willing to be present with and for yourself. If you’re unable to be present for yourself, you will be hard-pressed to be open and honestly present with another.
Practice Non-Judgment This goes for yourself and the one for whom you’re holding the safe
Don’t Try to Fix It when someone is in pain, we try to fix it for them. While that might make us feel better, the other person may feel even more isolated in their pain. So above all, be there for and with the other person. Do not try to fix them or their feelings. They do not need fixing. The only way over their pain is through it.
Be transparent with yourself Express how you feel in an authentic way. Allow yourself to be seen by yourself. To do this, find a notebook or journal that you can dedicate to your thoughts and feelings. Journaling every day about what is worrying or concerning you will create more clarity in your life. Not only that but when you make this therapeutic tool a habit, you will feel more emotionally balanced and capable of truly holding space for others.
Release pent-up emotions Don’t allow your emotions to build up inside of you. Find healthy outlets to express them such as through artwork, intense exercise, or simply having a good cry. When we are motivated to “help” others out of the need to relieve our own internal discomfort, we’re not being kind. We’re not being empathetic. Instead, we are using others as a way to feel better about ourselves. Finding a safe form of release will allow you to be calm and centered enough to show compassionate attentiveness to yourself and others.
Learn to listen more than talk . If you are a person who is used to chattering away, experiment with being quiet and allowing others to talk. Practicing active listening involves making eye contact, letting others speak uninterrupted, indicating that you understand what the person is saying, and listening without judgment.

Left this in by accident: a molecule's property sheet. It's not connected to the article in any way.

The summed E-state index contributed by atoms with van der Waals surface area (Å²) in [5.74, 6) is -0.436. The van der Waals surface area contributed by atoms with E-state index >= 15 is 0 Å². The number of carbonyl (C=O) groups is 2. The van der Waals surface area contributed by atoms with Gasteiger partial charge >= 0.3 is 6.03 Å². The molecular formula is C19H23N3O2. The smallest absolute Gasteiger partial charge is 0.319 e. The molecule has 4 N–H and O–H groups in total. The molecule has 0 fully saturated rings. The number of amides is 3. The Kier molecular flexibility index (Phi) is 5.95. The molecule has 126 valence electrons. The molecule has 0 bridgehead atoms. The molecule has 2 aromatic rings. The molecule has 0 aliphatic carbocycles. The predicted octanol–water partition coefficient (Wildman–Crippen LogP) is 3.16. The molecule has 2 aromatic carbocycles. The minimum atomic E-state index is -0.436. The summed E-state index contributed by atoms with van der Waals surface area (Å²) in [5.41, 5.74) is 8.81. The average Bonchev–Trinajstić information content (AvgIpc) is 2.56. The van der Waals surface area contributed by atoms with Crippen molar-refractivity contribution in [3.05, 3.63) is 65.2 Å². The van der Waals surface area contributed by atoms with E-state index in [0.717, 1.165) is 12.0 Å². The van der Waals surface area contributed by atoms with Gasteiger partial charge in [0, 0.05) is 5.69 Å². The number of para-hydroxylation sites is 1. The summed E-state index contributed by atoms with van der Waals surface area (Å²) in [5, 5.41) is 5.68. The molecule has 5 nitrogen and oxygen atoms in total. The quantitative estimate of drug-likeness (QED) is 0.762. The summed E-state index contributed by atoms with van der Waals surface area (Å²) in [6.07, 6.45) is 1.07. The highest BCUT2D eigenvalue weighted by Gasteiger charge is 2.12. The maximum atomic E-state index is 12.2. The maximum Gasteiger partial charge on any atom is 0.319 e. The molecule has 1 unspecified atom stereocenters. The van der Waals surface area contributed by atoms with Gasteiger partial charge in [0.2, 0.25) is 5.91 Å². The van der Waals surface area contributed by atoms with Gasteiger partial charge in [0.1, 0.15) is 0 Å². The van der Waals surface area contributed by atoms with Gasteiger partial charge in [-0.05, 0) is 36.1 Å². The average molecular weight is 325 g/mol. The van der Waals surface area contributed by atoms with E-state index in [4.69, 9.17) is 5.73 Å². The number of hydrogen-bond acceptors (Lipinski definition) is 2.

Listen to other people without forming responses in your mind. How often has someone shared something interesting, and you miss the rest of what they say because you’re too busy constructing a clever insightful reply? It’s tempting to fill the spaces in conversations with thoughts. . But experiment with listening wholeheartedly to what a person says. If thoughts come into your mind, gently refocus your mind on what the person is saying. Then, after the person has stopped talking, give yourself a few seconds to gather thoughts, then respond. I promise that your response will be much more engaging and interesting to the other person because you have gathered all the nuances and details.
The purpose of holding space for another person is an act of compassion, an expression of love for another human being. It not only makes you feel good, but it also makes the other person feel seen, heard, and understood. What could be more precious than that?
Know your limits and take self-responsibility Are you tired, cranky, overwhelmed, or otherwise incapable of holding space for another? Relax. It’s normal and 100% fine to feel that way.
But make sure that you take responsibility for how you feel.